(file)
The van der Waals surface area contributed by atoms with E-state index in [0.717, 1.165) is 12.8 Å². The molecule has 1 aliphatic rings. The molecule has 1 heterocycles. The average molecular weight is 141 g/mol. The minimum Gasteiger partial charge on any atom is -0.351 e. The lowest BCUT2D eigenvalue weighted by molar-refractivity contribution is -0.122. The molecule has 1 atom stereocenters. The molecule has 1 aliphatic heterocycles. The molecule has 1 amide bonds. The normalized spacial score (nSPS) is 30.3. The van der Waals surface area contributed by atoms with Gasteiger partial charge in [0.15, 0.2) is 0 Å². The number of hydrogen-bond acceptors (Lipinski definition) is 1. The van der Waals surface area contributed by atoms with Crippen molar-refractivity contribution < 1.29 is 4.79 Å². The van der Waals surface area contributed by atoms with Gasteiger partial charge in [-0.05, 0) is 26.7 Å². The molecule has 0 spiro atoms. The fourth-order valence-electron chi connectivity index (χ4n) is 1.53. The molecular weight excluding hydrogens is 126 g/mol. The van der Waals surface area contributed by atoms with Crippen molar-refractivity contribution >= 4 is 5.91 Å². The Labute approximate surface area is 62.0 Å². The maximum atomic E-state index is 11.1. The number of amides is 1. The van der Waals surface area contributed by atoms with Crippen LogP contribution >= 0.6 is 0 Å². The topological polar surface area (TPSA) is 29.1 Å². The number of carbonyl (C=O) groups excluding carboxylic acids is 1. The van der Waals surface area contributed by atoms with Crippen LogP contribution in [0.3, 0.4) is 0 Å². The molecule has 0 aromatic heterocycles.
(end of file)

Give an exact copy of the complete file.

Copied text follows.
The van der Waals surface area contributed by atoms with E-state index in [0.717, 1.165) is 12.8 Å². The molecule has 1 aliphatic rings. The molecule has 1 heterocycles. The average molecular weight is 141 g/mol. The minimum Gasteiger partial charge on any atom is -0.351 e. The lowest BCUT2D eigenvalue weighted by molar-refractivity contribution is -0.122. The molecule has 1 atom stereocenters. The molecule has 1 aliphatic heterocycles. The molecule has 1 amide bonds. The normalized spacial score (nSPS) is 30.3. The van der Waals surface area contributed by atoms with Gasteiger partial charge in [0.15, 0.2) is 0 Å². The number of hydrogen-bond acceptors (Lipinski definition) is 1. The van der Waals surface area contributed by atoms with Crippen molar-refractivity contribution < 1.29 is 4.79 Å². The van der Waals surface area contributed by atoms with Gasteiger partial charge in [-0.05, 0) is 26.7 Å². The molecule has 0 spiro atoms. The fourth-order valence-electron chi connectivity index (χ4n) is 1.53. The molecular weight excluding hydrogens is 126 g/mol. The van der Waals surface area contributed by atoms with Crippen molar-refractivity contribution >= 4 is 5.91 Å². The Labute approximate surface area is 62.0 Å². The maximum atomic E-state index is 11.1. The number of amides is 1. The van der Waals surface area contributed by atoms with Crippen LogP contribution >= 0.6 is 0 Å². The topological polar surface area (TPSA) is 29.1 Å². The number of carbonyl (C=O) groups excluding carboxylic acids is 1. The van der Waals surface area contributed by atoms with Crippen LogP contribution in [0.3, 0.4) is 0 Å². The molecule has 0 aromatic heterocycles.